Gene may increase risk for heart disease
October 22, 1999
Web posted at: 3:20 p.m. EDT (1920 GMT)
By Christine Cosgrove
(WebMD) -- Geneticists have located a gene that may be responsible for increasing the risk of heart disease. The gene, called ABC1, normally helps rid the body of cholesterol by maintaining sufficient levels of "good" cholesterol, also known as high density lipoprotein (HDL). But when mutated, the gene can no longer maintain levels of HDL, the researchers said Thursday at the 49th annual meeting of the American Society of Human Genetics in San Francisco.
Michael Hayden, one of the lead researchers and a professor of medical genetics at the University of British Columbia, said the study revealed that people with this genetic defect who have low HDL levels are at just as much risk for heart disease as people with high levels of low density lipoprotein (LDL), commonly called "bad" cholesterol.
Improved coronary artery treatment
The findings could eventually lead to a drug that would provide physicians with a way to treat people with coronary artery disease -- about one-half of whom have low levels of HDL, said Hayden, adding that coronary artery disease is the leading cause of death in Western industrialized and developing countries.
In the past 10 years, drugs known as statins have been developed to lower LDL, which picks up cholesterol from the liver and delivers it to the cells -- or onto the walls of the arteries where there is potentially too much cholesterol already for the cells to absorb. But understanding how to increase levels of HDL, which removes excess cholesterol from the bloodstream and takes it to the liver where it is excreted, has eluded researchers.
"The excitement here is that we've known so little about genes that are involved in HDL formation," Hayden said at a press conference at the meeting. "We know a lot about how cholesterol gets into cells, but very little about how cholesterol gets out of cells."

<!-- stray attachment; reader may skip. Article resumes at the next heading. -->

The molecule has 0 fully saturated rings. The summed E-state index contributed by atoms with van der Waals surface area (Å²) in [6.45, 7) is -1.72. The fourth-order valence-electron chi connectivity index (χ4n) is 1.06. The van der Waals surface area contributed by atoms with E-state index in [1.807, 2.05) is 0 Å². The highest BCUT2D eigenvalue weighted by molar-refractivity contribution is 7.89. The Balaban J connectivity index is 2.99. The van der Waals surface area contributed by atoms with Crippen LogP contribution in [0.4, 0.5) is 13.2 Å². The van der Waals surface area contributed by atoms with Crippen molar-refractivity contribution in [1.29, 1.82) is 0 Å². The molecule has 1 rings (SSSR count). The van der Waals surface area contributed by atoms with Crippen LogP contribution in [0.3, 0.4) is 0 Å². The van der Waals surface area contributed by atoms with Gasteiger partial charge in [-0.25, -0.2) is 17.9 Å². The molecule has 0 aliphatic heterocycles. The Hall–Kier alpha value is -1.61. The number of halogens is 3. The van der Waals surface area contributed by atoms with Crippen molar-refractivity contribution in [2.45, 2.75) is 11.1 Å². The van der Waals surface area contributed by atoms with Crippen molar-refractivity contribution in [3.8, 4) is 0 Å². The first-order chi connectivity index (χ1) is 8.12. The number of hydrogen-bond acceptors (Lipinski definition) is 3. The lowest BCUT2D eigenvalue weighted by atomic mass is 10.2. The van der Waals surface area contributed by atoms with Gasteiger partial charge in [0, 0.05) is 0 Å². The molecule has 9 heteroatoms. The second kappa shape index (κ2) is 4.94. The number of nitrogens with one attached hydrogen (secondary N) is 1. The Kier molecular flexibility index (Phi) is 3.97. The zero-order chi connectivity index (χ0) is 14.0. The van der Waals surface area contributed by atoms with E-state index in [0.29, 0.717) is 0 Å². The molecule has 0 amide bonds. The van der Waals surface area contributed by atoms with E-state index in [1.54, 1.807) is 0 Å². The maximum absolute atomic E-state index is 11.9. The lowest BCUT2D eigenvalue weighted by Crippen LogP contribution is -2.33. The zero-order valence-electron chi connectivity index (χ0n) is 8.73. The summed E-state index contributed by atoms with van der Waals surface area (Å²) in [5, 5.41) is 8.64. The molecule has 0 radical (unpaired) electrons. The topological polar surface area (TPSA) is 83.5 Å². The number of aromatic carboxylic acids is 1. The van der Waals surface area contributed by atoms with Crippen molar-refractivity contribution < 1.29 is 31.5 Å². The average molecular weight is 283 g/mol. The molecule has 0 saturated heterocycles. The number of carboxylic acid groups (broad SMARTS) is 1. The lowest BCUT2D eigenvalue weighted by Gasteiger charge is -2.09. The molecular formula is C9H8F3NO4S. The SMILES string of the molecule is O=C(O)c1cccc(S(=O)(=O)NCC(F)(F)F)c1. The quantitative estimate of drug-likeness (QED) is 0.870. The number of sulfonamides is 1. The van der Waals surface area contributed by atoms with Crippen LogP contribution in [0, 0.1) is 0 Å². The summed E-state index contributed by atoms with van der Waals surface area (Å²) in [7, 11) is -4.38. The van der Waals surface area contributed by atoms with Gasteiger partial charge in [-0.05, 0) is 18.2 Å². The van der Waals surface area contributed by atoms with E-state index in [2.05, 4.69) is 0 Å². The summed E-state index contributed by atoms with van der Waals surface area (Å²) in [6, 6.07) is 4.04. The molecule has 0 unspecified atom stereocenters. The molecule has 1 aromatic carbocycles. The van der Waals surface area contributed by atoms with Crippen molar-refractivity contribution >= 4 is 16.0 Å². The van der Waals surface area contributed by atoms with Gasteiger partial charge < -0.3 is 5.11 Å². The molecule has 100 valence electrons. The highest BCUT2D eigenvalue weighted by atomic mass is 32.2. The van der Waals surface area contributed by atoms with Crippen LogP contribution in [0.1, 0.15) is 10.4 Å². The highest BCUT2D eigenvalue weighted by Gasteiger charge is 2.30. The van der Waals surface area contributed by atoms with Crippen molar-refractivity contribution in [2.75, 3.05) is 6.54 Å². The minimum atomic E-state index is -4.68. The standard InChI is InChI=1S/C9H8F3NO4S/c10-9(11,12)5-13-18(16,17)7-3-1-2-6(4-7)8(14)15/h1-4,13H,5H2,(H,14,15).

How the gene was found
A rare genetic disorder called Tangier Disease provided the clue to the gene's discovery. Individuals with this disorder have very low HDL levels and frequently suffer from coronary artery disease earlier in life than most other patients. Last year, German biochemist Stephan Rust and colleagues at the Institute of Arteriosclerosis Research, University of Munster, found that the cause of Tangier disease was due to a gene on chromosome nine.
Rust, researchers from Canada and Hayden all found the location on the chromosome, leading to the identification of the ABC1 gene. Angela Brooks-Wilson, director of human genetics at Xenon Bioresearch, a biotechnology company in Vancouver, British Columbia, also contributed to the study.
Another region on the chromosome may also be responsible for lower HDL levels, said John Blagero, a statistical geneticist from the Department of Genetics at the Southwest Foundation for Biomedical Research in San Antonio. Studying large families of Mexican-Americans, Blagero found that the chromosome somehow affects HDL levels in those families, which also have higher-than-normal rates of diabetes. Diabetes is associated with higher risk for heart disease, Blagero said at the press conference.
The researchers agree that more than one gene may be responsible for low levels of HDL. Blagero said he suspects that another gene located on chromosome seven may be working with ABC1 to lower levels of HDL in the Mexican-American families he examined.
The therapeutic outlook
Identifying ABC1 is a big step in tracing the pathway that links low HDL to the development of atherosclerosis, the hardening of the arteries that leads to heart disease, the researchers said.
"We are very hopeful that this will eventually lead to a major therapeutic strategy," said Harald Funke of the Institute for Arteriosclerosis in Munster. "The discovery of the LDL receptor pathway about 10 years ago eventually led to the development of the statin drugs, which are the largest selling drugs in the world."
Last year, sales of statin medications totaled about $16 billion, Funke said. Development of a treatment based on the recent findings will take about 10 years, the usual time required to develop a new medication.
Copyright 1999 webmed, Inc. All rights reserved.
RELATEDS AT :
High cholesterol levels
Human gene research
American Society of Human Genetics
American Heart Association
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